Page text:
In early 2010, WoW Insider decided that it was in our readers' best interests to start breaking up our weekly class editorials into separate columns for some of the hybrid specs. Instead of trying to tackle the responsibility of covering all three paladins specs, Gregg and I split the paladin duties. He covers the specs that love strength while I cover the spec that stacks intellect, and we occasionally dip into each other's territory when applicable.
Writing about healing was a brand new experience for me, as my rogue columns were really focused on the cut-and-dry topic of maximizing DPS. I figured that covering a healing role was a much more nebulous topic, as there is usually more than one way to do the job. Unfortunately, that wasn't the case for holy paladins, as our love-hate relationship (mostly love) with intellect dictated just about every aspect of our playstyle.
Remembering Icecrown Citadel
It's hard to believe that we were actually raiding Icecrown Citadel a year ago, as the memory seems so fresh in my mind. I suppose that's due to the fact that most people were still raiding it well into the fall, but that's a story for another time. Just as holy paladins were able to crucial elements in exploiting Yogg-Saron via self-healing and Righteous Fury and Anub'arak via Holy Wrath with a glyph, we were the all-stars of ICC healing.
The relationship between holy paladins, intellect, and haste hit critical mass as we equipped our new Icecrown gear. We were easily reaching the haste soft cap, our intellect created mana pools so massive that we couldn't run out of mana, and the ability to double Holy Light's built-in throughput via Beacon of Light ensured that we were all but required for any serious boss encounter. Blizzard's developers admitted that they had to design incoming boss damage around the assumption that there was a holy paladin in the raid; otherwise, our presence would trivialize the encounter.
Our potency on the first 11 fights in Icecrown, while amazing, wasn't even what set us apart. All of the ICC bosses were pushovers when compared to the ultimate challenge that awaited us on the Frozen Throne: Arthas. As I discussed at the time, our abilities seemed perfectly suited to counter the Lich King's every move. Aura Mastery prevented Infest from destroying the raid, while Holy Wrath simplified killing Val'kyr, and Holy Light and Hand of Sacrifice were the cures for Soul Reaper. The perfect synergy between holy paladins and the most difficult encounter in the game made us invaluable to conquering Arthas.
Powerful, yet boring
Even as we enjoyed being the most powerful healers around, many of us still lamented at the simple playstyle of the class. While it's true that we had a toolbox full of support abilities, our healing strategy had been reduced to "spam Holy Light" with no other option. Excessive amounts of haste blurred the line between Flash of Light and Holy Light to the point of irrelevance, and intellect made managing our mana trivial. We didn't have any of the engaging healing mechanics of the other classes, and our AoE healing was particularly non-existent. Because of these limitations, we were always relegated to healing the tanks and nothing else. We needed some serious changes, and Blizzard came through for us in the Cataclysm beta. While welcoming the Sunwalkers to the fold was cool, bigger changes were en route.
Two heals and a new bar
While it took the developers some time to figure out what they wanted to name our new abilities, it was clear from the start that we needed several new heals to have us successfully able to fill any role. Holy Radiance and Light of Dawn have both been through several iterations, with Light of Dawn being completely redesigned more than once. The final result was a more complete holy paladin, with our tank healing capabilities intact and our newfound AoE heals supporting the raid.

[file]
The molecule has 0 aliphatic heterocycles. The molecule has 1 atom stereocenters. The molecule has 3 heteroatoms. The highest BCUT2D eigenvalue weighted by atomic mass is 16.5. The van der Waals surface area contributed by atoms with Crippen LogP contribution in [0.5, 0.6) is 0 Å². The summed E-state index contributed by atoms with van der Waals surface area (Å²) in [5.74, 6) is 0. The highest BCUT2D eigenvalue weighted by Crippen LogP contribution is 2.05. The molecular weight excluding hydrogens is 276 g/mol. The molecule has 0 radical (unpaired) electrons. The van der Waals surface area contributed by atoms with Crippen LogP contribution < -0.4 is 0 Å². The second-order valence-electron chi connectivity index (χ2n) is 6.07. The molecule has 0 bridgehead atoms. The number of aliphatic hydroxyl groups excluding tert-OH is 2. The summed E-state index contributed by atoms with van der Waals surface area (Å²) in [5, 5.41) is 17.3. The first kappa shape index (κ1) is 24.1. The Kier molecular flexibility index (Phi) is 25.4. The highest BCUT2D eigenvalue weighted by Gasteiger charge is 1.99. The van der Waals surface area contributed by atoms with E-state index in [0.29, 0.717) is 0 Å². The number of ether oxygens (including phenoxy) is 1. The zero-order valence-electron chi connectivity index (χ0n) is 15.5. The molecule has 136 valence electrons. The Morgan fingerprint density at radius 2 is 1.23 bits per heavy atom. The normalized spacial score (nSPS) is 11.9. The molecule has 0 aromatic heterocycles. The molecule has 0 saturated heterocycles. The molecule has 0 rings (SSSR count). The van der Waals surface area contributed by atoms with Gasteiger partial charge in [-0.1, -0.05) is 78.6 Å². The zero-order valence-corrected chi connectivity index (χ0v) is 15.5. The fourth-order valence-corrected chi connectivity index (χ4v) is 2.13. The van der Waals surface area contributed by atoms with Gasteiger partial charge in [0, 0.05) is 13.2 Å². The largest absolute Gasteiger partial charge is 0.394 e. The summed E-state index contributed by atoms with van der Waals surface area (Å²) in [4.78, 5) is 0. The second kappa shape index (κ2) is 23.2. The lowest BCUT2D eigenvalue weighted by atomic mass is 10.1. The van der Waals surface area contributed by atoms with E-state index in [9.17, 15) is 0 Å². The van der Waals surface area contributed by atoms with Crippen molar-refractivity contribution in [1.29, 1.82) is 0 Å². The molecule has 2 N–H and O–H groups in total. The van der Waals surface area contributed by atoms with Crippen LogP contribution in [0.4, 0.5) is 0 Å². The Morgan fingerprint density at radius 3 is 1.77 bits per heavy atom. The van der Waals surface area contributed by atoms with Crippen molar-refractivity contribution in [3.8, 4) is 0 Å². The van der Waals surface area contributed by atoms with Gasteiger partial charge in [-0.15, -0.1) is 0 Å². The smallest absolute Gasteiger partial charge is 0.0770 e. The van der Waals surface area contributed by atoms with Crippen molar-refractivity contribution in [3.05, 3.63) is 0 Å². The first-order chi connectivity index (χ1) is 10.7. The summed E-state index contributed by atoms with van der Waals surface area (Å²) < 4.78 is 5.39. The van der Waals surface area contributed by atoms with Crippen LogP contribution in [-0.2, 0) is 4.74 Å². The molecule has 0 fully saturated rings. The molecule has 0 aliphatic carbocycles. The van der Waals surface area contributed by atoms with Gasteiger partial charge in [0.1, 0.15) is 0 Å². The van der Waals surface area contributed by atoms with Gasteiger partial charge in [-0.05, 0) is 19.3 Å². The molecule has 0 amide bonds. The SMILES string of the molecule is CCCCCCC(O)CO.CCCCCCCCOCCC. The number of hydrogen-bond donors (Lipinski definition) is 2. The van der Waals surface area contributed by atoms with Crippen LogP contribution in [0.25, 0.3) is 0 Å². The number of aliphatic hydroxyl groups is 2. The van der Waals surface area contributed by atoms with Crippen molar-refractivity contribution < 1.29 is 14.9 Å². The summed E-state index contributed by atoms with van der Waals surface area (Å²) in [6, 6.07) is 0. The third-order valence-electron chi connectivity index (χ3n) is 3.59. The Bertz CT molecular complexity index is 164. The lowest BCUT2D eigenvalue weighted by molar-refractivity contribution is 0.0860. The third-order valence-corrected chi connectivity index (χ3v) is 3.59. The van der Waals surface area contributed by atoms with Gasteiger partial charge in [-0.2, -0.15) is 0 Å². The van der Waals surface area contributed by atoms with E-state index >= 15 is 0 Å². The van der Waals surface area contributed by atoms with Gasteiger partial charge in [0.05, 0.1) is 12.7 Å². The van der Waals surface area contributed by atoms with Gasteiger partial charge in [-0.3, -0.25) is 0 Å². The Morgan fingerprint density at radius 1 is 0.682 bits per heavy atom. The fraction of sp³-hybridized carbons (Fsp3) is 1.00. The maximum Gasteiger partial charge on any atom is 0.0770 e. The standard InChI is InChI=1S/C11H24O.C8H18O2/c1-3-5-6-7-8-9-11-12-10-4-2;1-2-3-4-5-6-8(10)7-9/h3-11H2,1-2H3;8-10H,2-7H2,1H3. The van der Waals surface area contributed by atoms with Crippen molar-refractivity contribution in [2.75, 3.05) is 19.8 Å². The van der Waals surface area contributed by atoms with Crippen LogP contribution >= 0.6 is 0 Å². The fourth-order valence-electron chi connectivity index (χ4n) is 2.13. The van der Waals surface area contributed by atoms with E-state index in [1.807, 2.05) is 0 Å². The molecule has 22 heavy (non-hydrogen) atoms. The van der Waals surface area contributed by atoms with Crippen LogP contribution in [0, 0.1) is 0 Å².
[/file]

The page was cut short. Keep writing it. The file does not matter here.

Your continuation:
Not content with simply tossing us a few heals, Blizzard also granted us a new mechanic: holy power. It was a massive change to the status quo of simply using mana, and we joined the good company of hunters and warlocks of classes that received new resource schemes in Cataclysm. Holy power ensures that even as we are healing the raid or the tanks, we'll be monitoring our holy power and planning our ability usage. Instead of simply being able to spam Light of Dawn and breaking the game again, holy power serves as a built-in limiter to control our potency.
While I was initially hesitant about holy power, it's proven itself to be quite fun in practice. Healing is definitely a more interesting job now, and no two fights are exactly the same to heal. Not only do we have the tools to handle both single-target and AoE damage, we have the diversity of heals necessary to make doing either job sufficiently interactive. Mana management is a game we haven't had to play in years, and I'm happy to actually have choices to make instead of one button to spam.
The most changed class
While hunters may have switched from mana to focus and death knights saw their rune recharging mechanics revamped, holy paladins saw the biggest changes by far. Blizzard's team saved the best for last when announcing the class changes, and their massive impact have completely reshaped the way that holy paladins play the game. Other healers are still struggling with integrating the healing changes into their existing toolkits; holy paladins had to adopt an entirely new mindset to continue to be effective. The changes have added flexibility and depth to a spec that was previously one of the most mindless, and I hope that's a trend that continues on in the year to come.
The Light and How to Swing It: Holy helps holy paladins become the powerful healers we're destined to be. Learn the ropes in Cataclysm 101 for holy paladins, study the new balance between intellect and spirit and learn how to level your new Sunwalker. Tanking is a job, DPS is a craft -- but healing is truly an art.